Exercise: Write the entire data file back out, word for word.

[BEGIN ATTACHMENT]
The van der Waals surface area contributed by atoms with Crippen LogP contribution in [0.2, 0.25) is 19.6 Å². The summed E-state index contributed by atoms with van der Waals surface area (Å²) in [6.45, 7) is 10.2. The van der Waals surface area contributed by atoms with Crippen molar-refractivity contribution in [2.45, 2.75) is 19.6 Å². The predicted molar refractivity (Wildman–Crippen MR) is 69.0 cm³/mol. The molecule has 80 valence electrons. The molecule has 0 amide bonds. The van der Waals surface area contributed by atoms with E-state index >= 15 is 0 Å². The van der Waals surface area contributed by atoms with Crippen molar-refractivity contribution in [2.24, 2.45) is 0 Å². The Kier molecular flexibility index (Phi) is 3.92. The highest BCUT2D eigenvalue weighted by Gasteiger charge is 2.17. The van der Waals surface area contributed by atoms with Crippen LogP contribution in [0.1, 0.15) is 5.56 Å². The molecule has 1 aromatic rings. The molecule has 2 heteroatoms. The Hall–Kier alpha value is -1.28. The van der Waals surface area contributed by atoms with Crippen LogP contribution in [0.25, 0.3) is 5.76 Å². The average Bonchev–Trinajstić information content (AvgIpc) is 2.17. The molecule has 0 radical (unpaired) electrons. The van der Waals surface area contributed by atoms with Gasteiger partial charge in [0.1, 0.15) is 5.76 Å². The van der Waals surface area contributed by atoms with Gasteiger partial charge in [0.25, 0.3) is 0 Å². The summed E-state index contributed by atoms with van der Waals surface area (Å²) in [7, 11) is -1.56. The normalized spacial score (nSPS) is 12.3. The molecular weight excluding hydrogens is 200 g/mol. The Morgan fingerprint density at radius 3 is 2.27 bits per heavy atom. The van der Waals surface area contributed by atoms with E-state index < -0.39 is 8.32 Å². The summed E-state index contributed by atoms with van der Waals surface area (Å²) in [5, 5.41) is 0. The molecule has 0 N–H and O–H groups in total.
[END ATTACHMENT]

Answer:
The van der Waals surface area contributed by atoms with Crippen LogP contribution in [0.2, 0.25) is 19.6 Å². The summed E-state index contributed by atoms with van der Waals surface area (Å²) in [6.45, 7) is 10.2. The van der Waals surface area contributed by atoms with Crippen molar-refractivity contribution in [2.45, 2.75) is 19.6 Å². The predicted molar refractivity (Wildman–Crippen MR) is 69.0 cm³/mol. The molecule has 80 valence electrons. The molecule has 0 amide bonds. The van der Waals surface area contributed by atoms with E-state index >= 15 is 0 Å². The van der Waals surface area contributed by atoms with Crippen molar-refractivity contribution in [2.24, 2.45) is 0 Å². The Kier molecular flexibility index (Phi) is 3.92. The highest BCUT2D eigenvalue weighted by Gasteiger charge is 2.17. The van der Waals surface area contributed by atoms with Crippen LogP contribution in [0.1, 0.15) is 5.56 Å². The molecule has 1 aromatic rings. The molecule has 2 heteroatoms. The Hall–Kier alpha value is -1.28. The van der Waals surface area contributed by atoms with Crippen LogP contribution in [0.25, 0.3) is 5.76 Å². The average Bonchev–Trinajstić information content (AvgIpc) is 2.17. The molecule has 0 radical (unpaired) electrons. The van der Waals surface area contributed by atoms with Gasteiger partial charge in [0.1, 0.15) is 5.76 Å². The van der Waals surface area contributed by atoms with Gasteiger partial charge in [0.25, 0.3) is 0 Å². The summed E-state index contributed by atoms with van der Waals surface area (Å²) in [7, 11) is -1.56. The normalized spacial score (nSPS) is 12.3. The molecular weight excluding hydrogens is 200 g/mol. The Morgan fingerprint density at radius 3 is 2.27 bits per heavy atom. The van der Waals surface area contributed by atoms with E-state index < -0.39 is 8.32 Å². The summed E-state index contributed by atoms with van der Waals surface area (Å²) in [5, 5.41) is 0. The molecule has 0 N–H and O–H groups in total.